Assessment & Treatment

In addition to a history and pain assessment, a complete knee examination was performed in the supine position. In addition, leg strength was assessed by ability to perform straight leg raises against resistance.

For the study examination, the patients were placed in a sitting position with the knee flexed over the edge of the table to 90 degrees. Palpation was performed, which included the femoral condyles, joint lines, patella area, and patellar tendon (labeled #1-6 in Figure 1a). To help find the location of maximum tenderness in the pes region, a horizontal line was drawn in the proximal medial tibia between the tibial tubercle anteriorly and the apex of the knee flexion crease posteriorly (see Figure 1a).

For each patient, the location of maximum tenderness was identified and recorded. The area of maximal tenderness in the pes anserine area was consistently found approximately one centimeter posterior to the center of this line (see “X” #7 in Figure 1a). If the maximum tenderness was identified in the pes area (“#7”), the patient was diagnosed with pes anserine tendino-bursitis, and offered an injection into that specific location. Those with tenderness elsewhere were treated according to the diagnosis.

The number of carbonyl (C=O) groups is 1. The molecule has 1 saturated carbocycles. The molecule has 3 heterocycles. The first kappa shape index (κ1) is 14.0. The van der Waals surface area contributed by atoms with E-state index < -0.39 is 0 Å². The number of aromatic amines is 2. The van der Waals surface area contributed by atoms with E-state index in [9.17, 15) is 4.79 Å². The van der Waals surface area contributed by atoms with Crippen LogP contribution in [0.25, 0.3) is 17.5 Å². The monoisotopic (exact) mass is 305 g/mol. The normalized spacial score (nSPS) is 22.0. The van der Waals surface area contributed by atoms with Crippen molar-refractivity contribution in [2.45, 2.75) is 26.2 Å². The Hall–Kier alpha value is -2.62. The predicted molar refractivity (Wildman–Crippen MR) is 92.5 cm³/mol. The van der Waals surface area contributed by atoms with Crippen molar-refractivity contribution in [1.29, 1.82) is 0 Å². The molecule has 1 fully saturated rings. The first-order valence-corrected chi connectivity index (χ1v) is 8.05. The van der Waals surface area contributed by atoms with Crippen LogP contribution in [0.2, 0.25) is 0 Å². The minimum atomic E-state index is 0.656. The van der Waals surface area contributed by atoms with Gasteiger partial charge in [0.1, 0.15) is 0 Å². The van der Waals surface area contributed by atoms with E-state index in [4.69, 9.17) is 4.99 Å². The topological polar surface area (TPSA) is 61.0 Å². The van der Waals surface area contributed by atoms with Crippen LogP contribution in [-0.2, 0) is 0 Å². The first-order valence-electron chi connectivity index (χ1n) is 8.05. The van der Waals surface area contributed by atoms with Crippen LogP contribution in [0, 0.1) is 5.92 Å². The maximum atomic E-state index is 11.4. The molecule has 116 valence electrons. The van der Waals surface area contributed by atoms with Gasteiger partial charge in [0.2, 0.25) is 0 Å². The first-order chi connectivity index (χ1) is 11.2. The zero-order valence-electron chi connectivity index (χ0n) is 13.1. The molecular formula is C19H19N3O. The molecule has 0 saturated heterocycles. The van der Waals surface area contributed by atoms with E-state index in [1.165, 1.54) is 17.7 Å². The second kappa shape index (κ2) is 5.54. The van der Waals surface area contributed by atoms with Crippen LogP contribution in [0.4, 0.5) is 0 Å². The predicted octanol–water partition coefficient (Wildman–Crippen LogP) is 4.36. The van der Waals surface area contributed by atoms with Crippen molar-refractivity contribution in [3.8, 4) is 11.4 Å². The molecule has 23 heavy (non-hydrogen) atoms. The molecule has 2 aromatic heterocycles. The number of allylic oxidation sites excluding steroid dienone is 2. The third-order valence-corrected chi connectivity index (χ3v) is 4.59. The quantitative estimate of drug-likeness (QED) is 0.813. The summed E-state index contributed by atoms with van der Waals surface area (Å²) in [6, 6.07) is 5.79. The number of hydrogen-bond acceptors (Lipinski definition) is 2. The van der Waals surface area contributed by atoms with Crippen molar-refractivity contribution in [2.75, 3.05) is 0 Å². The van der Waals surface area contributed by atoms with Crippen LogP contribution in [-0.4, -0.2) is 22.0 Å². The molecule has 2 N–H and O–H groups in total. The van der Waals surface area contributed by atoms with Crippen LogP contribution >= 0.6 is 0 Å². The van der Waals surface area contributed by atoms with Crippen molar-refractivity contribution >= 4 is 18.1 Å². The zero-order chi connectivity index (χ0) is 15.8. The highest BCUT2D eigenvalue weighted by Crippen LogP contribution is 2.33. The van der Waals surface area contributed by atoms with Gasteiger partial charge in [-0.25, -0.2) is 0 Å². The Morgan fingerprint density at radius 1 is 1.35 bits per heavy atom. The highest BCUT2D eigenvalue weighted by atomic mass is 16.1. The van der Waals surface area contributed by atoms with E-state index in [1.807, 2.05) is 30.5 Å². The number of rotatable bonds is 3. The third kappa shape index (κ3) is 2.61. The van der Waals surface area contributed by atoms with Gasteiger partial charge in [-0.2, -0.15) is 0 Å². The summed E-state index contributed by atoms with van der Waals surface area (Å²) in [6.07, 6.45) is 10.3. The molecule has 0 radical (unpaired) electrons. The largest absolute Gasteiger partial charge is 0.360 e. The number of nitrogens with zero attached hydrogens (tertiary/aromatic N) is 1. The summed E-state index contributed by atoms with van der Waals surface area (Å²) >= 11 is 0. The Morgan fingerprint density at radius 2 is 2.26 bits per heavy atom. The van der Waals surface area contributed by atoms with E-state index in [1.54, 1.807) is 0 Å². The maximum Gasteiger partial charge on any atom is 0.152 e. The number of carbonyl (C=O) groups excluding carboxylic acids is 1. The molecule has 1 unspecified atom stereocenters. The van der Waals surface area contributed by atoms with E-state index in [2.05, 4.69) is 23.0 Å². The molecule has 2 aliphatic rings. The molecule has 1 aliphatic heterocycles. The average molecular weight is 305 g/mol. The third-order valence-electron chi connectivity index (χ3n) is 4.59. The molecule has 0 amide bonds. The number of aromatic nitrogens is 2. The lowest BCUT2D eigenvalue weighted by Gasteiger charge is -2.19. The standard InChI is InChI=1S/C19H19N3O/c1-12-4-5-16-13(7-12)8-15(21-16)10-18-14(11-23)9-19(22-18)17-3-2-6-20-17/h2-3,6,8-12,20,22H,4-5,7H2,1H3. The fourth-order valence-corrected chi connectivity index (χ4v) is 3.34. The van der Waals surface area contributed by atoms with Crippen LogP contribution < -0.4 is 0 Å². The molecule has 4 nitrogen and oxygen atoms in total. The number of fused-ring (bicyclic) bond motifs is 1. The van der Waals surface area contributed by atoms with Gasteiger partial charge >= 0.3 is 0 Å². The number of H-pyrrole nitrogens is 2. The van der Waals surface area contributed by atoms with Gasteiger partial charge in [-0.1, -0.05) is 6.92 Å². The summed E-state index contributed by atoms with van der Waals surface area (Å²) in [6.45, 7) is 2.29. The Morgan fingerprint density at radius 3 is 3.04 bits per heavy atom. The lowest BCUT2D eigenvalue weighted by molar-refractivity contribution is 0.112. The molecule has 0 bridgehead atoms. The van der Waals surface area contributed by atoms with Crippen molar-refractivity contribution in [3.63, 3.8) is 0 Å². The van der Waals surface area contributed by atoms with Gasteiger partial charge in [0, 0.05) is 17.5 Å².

Patients opting for the injection signed the consent for the procedure explaining the risks and benefits. After sterile preparation, the injection was done using a one-and-a-half-inch long 22-gauge needle with an entry angle of approximately 45 degrees to the coronal plane of the tibia angling from anteromedial to posterolateral. A longer needle is not used to avoid any possibility of trauma to the neurovascular structures posteriorly (see Figure 1b). Lidocaine (5 cc of 1%) in one syringe is injected into the subcutaneous and deeper layers all the way to bone, and then, without removing the needle, steroid (80 milligrams of kenalog) from a second syringe is injected around the bone (see Figure 1c). It should be noted that in all cases the one and a half inch long needle was sufficient to reach the bone, and occasionally required “puckering” of the tissues (see Figure 1c).

Figure 1, left to right: a) Locating maximum tenderness in the pes region; b) use of a one-and-a-half-inch 22-guage needle with an entry angle of approximately 45 degrees to the coronal plane of the tibia; and c) injection of steroid by second syringe around the bone. (Images courtesy of the author.)

Last updated on: January 16, 2019
Continue Reading:
Successful Nonoperative Treatment of Persistently Painful Knees Following Total Knee Arthroplasty—A Case Series